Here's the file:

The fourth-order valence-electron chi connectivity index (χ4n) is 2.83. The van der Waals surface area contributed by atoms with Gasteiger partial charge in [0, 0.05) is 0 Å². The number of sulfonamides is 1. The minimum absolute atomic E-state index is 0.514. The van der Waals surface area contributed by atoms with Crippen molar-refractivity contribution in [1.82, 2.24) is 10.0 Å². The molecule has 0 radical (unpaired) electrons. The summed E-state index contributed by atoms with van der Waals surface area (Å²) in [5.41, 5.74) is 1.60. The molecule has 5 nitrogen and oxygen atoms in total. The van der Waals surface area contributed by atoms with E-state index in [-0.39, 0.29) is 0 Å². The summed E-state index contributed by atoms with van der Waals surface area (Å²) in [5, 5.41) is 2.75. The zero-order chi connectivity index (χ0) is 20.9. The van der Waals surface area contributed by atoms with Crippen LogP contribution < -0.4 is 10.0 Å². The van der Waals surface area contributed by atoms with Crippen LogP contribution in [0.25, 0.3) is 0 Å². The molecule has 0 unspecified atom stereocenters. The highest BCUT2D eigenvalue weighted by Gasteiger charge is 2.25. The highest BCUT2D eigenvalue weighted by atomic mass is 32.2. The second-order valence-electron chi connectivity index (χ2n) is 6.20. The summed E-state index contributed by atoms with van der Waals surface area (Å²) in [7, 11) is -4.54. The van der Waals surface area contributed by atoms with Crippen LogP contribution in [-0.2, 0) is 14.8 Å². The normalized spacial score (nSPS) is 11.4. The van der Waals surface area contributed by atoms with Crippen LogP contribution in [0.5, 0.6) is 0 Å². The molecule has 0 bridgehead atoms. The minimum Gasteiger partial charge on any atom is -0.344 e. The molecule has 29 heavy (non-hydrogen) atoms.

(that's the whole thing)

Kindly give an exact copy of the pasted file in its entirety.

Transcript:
The fourth-order valence-electron chi connectivity index (χ4n) is 2.83. The van der Waals surface area contributed by atoms with Gasteiger partial charge in [0, 0.05) is 0 Å². The number of sulfonamides is 1. The minimum absolute atomic E-state index is 0.514. The van der Waals surface area contributed by atoms with Crippen molar-refractivity contribution in [1.82, 2.24) is 10.0 Å². The molecule has 0 radical (unpaired) electrons. The summed E-state index contributed by atoms with van der Waals surface area (Å²) in [5.41, 5.74) is 1.60. The molecule has 5 nitrogen and oxygen atoms in total. The van der Waals surface area contributed by atoms with E-state index in [-0.39, 0.29) is 0 Å². The summed E-state index contributed by atoms with van der Waals surface area (Å²) in [5, 5.41) is 2.75. The zero-order chi connectivity index (χ0) is 20.9. The van der Waals surface area contributed by atoms with Crippen LogP contribution < -0.4 is 10.0 Å². The van der Waals surface area contributed by atoms with Crippen LogP contribution in [0.25, 0.3) is 0 Å². The molecule has 0 unspecified atom stereocenters. The highest BCUT2D eigenvalue weighted by Gasteiger charge is 2.25. The highest BCUT2D eigenvalue weighted by atomic mass is 32.2. The second-order valence-electron chi connectivity index (χ2n) is 6.20. The summed E-state index contributed by atoms with van der Waals surface area (Å²) in [7, 11) is -4.54. The van der Waals surface area contributed by atoms with Crippen LogP contribution in [-0.2, 0) is 14.8 Å². The normalized spacial score (nSPS) is 11.4. The van der Waals surface area contributed by atoms with Crippen LogP contribution in [0.5, 0.6) is 0 Å². The molecule has 0 bridgehead atoms. The minimum Gasteiger partial charge on any atom is -0.344 e. The molecule has 29 heavy (non-hydrogen) atoms.